How might we know what’s legal or ethical for telemental health if our legal and ethical codes are still vague?
The first thing to consider is that we, in mental health, are in a unique position. Of all the medical specialties, we are in the most disparate group, with several disciplines being represented. For example podiatrists, cardiologists, pediatricians and other medical specialties have associations that typically house the entire group, help establish norms, promulgate ethical standards, and work with legislators to develop regulations.
We on the other hand, are a professional group with different types of professionals, including (but not limited to) marriage and family counselors, pastoral counselors, vocational counselors, rehabilitation counselors, drug and alcohol counselors, employee assistance professionals, school counselors, as well as psychiatrists and psychologists. Then of course, we also have psychiatric nurses and social workers, and yet other groups. Each of these groups has at least one of their own professional associations, with their own ethical standards and guidelines. As for state regulatory boards, each subgroup of professionals can also be under the purview of an entirely different branch of the state government. For that reason, we cannot assume that what is legal or illegal for one discipline is true for all disciplines.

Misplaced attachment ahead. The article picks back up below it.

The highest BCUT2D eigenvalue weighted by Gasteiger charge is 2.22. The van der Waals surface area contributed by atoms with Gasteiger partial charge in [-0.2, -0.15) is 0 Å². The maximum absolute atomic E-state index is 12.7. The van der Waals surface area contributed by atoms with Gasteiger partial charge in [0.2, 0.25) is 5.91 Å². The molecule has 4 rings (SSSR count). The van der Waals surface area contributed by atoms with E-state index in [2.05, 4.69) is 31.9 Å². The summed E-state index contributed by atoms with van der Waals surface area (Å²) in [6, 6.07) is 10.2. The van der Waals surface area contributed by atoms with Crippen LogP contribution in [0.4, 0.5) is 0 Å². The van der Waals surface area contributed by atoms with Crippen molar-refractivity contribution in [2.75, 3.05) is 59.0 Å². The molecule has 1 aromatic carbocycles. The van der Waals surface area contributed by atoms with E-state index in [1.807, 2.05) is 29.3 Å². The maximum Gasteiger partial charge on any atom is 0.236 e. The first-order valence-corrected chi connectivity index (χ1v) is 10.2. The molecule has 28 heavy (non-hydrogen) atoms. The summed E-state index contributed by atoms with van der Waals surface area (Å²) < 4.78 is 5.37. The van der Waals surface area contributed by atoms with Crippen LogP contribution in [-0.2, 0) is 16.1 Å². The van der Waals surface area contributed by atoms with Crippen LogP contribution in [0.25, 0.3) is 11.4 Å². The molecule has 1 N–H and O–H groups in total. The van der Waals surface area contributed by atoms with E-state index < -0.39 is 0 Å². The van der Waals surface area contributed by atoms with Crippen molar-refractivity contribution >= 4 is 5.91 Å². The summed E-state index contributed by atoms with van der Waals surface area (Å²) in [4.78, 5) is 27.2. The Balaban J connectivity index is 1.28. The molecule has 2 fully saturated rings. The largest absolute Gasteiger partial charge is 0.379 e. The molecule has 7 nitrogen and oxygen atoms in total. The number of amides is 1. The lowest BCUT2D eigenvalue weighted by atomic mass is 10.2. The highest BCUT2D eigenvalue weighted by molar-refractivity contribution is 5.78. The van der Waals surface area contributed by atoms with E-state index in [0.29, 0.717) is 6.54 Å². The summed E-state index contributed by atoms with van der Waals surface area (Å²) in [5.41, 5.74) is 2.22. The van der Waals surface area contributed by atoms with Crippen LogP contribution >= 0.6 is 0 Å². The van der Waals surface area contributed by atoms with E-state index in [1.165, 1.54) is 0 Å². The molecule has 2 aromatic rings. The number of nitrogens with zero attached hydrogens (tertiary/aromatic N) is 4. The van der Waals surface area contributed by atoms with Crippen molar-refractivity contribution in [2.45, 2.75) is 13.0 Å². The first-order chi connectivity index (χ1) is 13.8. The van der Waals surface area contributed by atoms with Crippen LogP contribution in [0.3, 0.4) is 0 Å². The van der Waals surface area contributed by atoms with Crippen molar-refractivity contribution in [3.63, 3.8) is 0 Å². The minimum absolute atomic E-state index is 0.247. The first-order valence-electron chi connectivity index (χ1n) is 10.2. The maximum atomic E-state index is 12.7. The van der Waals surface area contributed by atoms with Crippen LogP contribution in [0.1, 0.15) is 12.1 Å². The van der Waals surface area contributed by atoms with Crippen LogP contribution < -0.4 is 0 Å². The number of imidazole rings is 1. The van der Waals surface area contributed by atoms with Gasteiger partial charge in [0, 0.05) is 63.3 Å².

The same is true for ethical standards and guidelines. What might be considered unethical for one discipline can be the same across disciplines, but this isn’t necessarily true in all cases. For example, psychologists and psychiatrists have very different rules regarding how long a therapeutic relationship needs to have been terminated before the practitioner can start developing a romantic relationship with a former patient. For psychologists, it’s two years with other crietria to be met. For psychiatrists, it’s one day (last I checked).
All this is to say that some of our colleagues might get into rather heated debates unnecessarily. What might be legal and ethical for one discipline might be illegal or unethical for another. Those are my views. What are yours?